King Rail (Rallus elegans)
The king rail is a rarely seen marsh bird since Michigan lies on the northern edge of its breeding range. Historically the breeding range in Michigan extended south of a line from Bay City to Muskegon. The king rail was once abundant in the marshes along the western shore of Lake Erie. It was so abundant, it is estimated that these marshes held the largest population in the north central states. Some of the state's major breeding areas still occur in the St. Clair Flats River delta.
While it may be difficult to see among the thick marsh vegetation, the king rail's grunt-like jupe-jupe-jupe is easily recognized. One of the more interesting characteristics of this bird is its thin width, a perfect adaptation for moving through heavy cattail vegetation. The king rail is the largest of the rail family in North America. This rail has rust-colored feathers with a long bill. Its sides are heavily barred-distinguishing this bird from its smaller relative, the Virginia rail.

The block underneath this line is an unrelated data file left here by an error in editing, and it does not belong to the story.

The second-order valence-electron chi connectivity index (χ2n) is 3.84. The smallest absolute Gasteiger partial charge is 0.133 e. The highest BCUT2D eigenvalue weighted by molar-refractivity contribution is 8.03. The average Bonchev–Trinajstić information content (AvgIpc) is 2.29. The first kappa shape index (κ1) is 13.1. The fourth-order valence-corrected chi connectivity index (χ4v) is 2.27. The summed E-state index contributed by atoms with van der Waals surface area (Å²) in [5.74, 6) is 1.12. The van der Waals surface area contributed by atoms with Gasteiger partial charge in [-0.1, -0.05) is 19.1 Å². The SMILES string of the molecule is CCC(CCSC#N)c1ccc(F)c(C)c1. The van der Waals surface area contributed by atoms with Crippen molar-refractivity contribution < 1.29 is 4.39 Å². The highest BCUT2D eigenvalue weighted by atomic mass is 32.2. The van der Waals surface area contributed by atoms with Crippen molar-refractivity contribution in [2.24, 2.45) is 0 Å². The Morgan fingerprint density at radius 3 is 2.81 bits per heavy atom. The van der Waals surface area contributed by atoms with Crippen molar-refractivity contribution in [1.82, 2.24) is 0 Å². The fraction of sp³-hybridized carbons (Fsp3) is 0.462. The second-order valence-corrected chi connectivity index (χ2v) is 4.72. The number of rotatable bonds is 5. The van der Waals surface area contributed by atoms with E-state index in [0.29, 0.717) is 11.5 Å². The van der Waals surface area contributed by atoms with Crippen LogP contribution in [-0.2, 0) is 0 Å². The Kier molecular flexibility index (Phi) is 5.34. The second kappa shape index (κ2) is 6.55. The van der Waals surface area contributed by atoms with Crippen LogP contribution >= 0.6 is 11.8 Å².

During courtship, the males strut, holding their tails upright. Males select a nest site and also construct the nest. Chicks will hatch from eggs after about three weeks of incubation. The chicks are precocial. This means they are capable of walking and feeding on their own shortly after hatching. The young grow quickly on a rail diet of small crustaceans and aquatic insects.
The king rail is currently listed as an endangered species in Michigan. Declines have been primarily caused by loss of extensive sedge and cattail marshes. There have been additional concerns over impacts of pesticide residues that may be limiting recolonization of rails into suitable habitat. Keeping this rare bird as part of Michigan habitat will require continued protection of wetlands as well as research into possible pesticide contamination.
Identification Tips & More(USGS Patuxent Wildlife Research Center)